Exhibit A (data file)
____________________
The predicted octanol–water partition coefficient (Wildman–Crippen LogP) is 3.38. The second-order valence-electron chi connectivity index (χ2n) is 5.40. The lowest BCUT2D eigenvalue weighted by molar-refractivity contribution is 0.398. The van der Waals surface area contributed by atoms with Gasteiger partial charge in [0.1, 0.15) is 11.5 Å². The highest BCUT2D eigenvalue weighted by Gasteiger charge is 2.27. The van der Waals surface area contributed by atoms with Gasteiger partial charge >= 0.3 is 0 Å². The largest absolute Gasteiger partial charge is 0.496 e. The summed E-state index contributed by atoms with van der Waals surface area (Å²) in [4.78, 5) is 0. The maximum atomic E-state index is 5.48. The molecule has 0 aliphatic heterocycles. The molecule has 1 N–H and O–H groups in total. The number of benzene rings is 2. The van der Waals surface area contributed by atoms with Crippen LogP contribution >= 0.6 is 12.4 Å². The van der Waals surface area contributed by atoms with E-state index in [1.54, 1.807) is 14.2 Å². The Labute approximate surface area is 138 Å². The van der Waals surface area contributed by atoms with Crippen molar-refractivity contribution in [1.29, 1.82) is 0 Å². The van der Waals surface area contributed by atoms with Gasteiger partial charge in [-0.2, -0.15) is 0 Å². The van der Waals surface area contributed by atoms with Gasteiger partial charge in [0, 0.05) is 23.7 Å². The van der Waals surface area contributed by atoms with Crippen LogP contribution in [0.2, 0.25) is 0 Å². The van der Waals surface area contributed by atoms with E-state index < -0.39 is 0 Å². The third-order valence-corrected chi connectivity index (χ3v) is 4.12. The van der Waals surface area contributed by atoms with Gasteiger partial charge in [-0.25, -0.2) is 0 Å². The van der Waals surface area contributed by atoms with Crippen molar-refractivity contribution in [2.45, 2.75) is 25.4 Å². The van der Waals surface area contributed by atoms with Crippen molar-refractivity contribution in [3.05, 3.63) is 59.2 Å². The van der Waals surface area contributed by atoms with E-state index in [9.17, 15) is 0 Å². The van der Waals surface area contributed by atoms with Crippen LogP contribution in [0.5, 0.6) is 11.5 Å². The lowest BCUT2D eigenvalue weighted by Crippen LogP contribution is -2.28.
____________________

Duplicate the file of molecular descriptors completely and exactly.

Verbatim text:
The predicted octanol–water partition coefficient (Wildman–Crippen LogP) is 3.38. The second-order valence-electron chi connectivity index (χ2n) is 5.40. The lowest BCUT2D eigenvalue weighted by molar-refractivity contribution is 0.398. The van der Waals surface area contributed by atoms with Gasteiger partial charge in [0.1, 0.15) is 11.5 Å². The highest BCUT2D eigenvalue weighted by Gasteiger charge is 2.27. The van der Waals surface area contributed by atoms with Gasteiger partial charge >= 0.3 is 0 Å². The largest absolute Gasteiger partial charge is 0.496 e. The summed E-state index contributed by atoms with van der Waals surface area (Å²) in [4.78, 5) is 0. The maximum atomic E-state index is 5.48. The molecule has 0 aliphatic heterocycles. The molecule has 1 N–H and O–H groups in total. The number of benzene rings is 2. The van der Waals surface area contributed by atoms with Crippen LogP contribution >= 0.6 is 12.4 Å². The van der Waals surface area contributed by atoms with E-state index in [1.54, 1.807) is 14.2 Å². The Labute approximate surface area is 138 Å². The van der Waals surface area contributed by atoms with Crippen molar-refractivity contribution in [1.29, 1.82) is 0 Å². The van der Waals surface area contributed by atoms with Gasteiger partial charge in [-0.2, -0.15) is 0 Å². The van der Waals surface area contributed by atoms with Gasteiger partial charge in [0, 0.05) is 23.7 Å². The van der Waals surface area contributed by atoms with Crippen LogP contribution in [0.2, 0.25) is 0 Å². The van der Waals surface area contributed by atoms with E-state index < -0.39 is 0 Å². The third-order valence-corrected chi connectivity index (χ3v) is 4.12. The van der Waals surface area contributed by atoms with Gasteiger partial charge in [-0.25, -0.2) is 0 Å². The van der Waals surface area contributed by atoms with Crippen molar-refractivity contribution in [2.45, 2.75) is 25.4 Å². The van der Waals surface area contributed by atoms with Crippen molar-refractivity contribution in [3.05, 3.63) is 59.2 Å². The van der Waals surface area contributed by atoms with E-state index in [9.17, 15) is 0 Å². The van der Waals surface area contributed by atoms with Crippen LogP contribution in [0.5, 0.6) is 11.5 Å². The lowest BCUT2D eigenvalue weighted by Crippen LogP contribution is -2.28.